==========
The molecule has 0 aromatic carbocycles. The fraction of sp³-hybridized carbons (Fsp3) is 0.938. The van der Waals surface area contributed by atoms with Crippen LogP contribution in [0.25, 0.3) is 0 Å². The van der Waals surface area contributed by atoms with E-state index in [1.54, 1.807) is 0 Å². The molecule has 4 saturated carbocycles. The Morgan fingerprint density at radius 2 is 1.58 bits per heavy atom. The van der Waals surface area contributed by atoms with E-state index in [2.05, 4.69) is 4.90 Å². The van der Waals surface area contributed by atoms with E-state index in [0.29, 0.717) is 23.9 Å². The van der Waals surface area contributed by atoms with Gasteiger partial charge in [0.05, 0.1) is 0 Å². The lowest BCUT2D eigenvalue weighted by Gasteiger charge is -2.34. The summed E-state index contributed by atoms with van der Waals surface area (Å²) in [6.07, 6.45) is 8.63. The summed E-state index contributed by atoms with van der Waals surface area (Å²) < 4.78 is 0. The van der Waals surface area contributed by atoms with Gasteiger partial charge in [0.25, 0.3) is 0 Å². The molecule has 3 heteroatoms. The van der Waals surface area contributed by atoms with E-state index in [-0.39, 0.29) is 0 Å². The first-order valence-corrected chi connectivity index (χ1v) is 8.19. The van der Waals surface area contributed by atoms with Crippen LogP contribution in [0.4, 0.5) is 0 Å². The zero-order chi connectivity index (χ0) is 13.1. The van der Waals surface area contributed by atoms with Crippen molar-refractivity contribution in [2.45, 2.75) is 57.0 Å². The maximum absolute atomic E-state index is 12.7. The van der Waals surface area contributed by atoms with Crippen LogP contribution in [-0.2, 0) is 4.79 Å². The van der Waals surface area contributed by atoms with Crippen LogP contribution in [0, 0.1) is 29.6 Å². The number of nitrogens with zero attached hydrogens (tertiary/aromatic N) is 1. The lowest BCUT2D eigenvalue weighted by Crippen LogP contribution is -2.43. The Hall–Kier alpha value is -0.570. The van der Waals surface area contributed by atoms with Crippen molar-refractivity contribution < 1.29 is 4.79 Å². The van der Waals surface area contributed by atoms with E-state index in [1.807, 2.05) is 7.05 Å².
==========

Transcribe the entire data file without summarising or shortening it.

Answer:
The molecule has 0 aromatic carbocycles. The fraction of sp³-hybridized carbons (Fsp3) is 0.938. The van der Waals surface area contributed by atoms with Crippen LogP contribution in [0.25, 0.3) is 0 Å². The van der Waals surface area contributed by atoms with E-state index in [1.54, 1.807) is 0 Å². The molecule has 4 saturated carbocycles. The Morgan fingerprint density at radius 2 is 1.58 bits per heavy atom. The van der Waals surface area contributed by atoms with E-state index in [2.05, 4.69) is 4.90 Å². The van der Waals surface area contributed by atoms with E-state index in [0.29, 0.717) is 23.9 Å². The van der Waals surface area contributed by atoms with Gasteiger partial charge in [0.05, 0.1) is 0 Å². The lowest BCUT2D eigenvalue weighted by Gasteiger charge is -2.34. The summed E-state index contributed by atoms with van der Waals surface area (Å²) in [6.07, 6.45) is 8.63. The summed E-state index contributed by atoms with van der Waals surface area (Å²) < 4.78 is 0. The van der Waals surface area contributed by atoms with Gasteiger partial charge in [0.25, 0.3) is 0 Å². The molecule has 3 heteroatoms. The van der Waals surface area contributed by atoms with E-state index in [-0.39, 0.29) is 0 Å². The first-order valence-corrected chi connectivity index (χ1v) is 8.19. The van der Waals surface area contributed by atoms with Crippen LogP contribution in [0.4, 0.5) is 0 Å². The zero-order chi connectivity index (χ0) is 13.1. The van der Waals surface area contributed by atoms with Crippen molar-refractivity contribution in [2.45, 2.75) is 57.0 Å². The maximum absolute atomic E-state index is 12.7. The van der Waals surface area contributed by atoms with Crippen LogP contribution in [-0.2, 0) is 4.79 Å². The van der Waals surface area contributed by atoms with Crippen LogP contribution in [0, 0.1) is 29.6 Å². The number of nitrogens with zero attached hydrogens (tertiary/aromatic N) is 1. The lowest BCUT2D eigenvalue weighted by Crippen LogP contribution is -2.43. The Hall–Kier alpha value is -0.570. The van der Waals surface area contributed by atoms with Crippen molar-refractivity contribution < 1.29 is 4.79 Å². The van der Waals surface area contributed by atoms with E-state index in [1.807, 2.05) is 7.05 Å².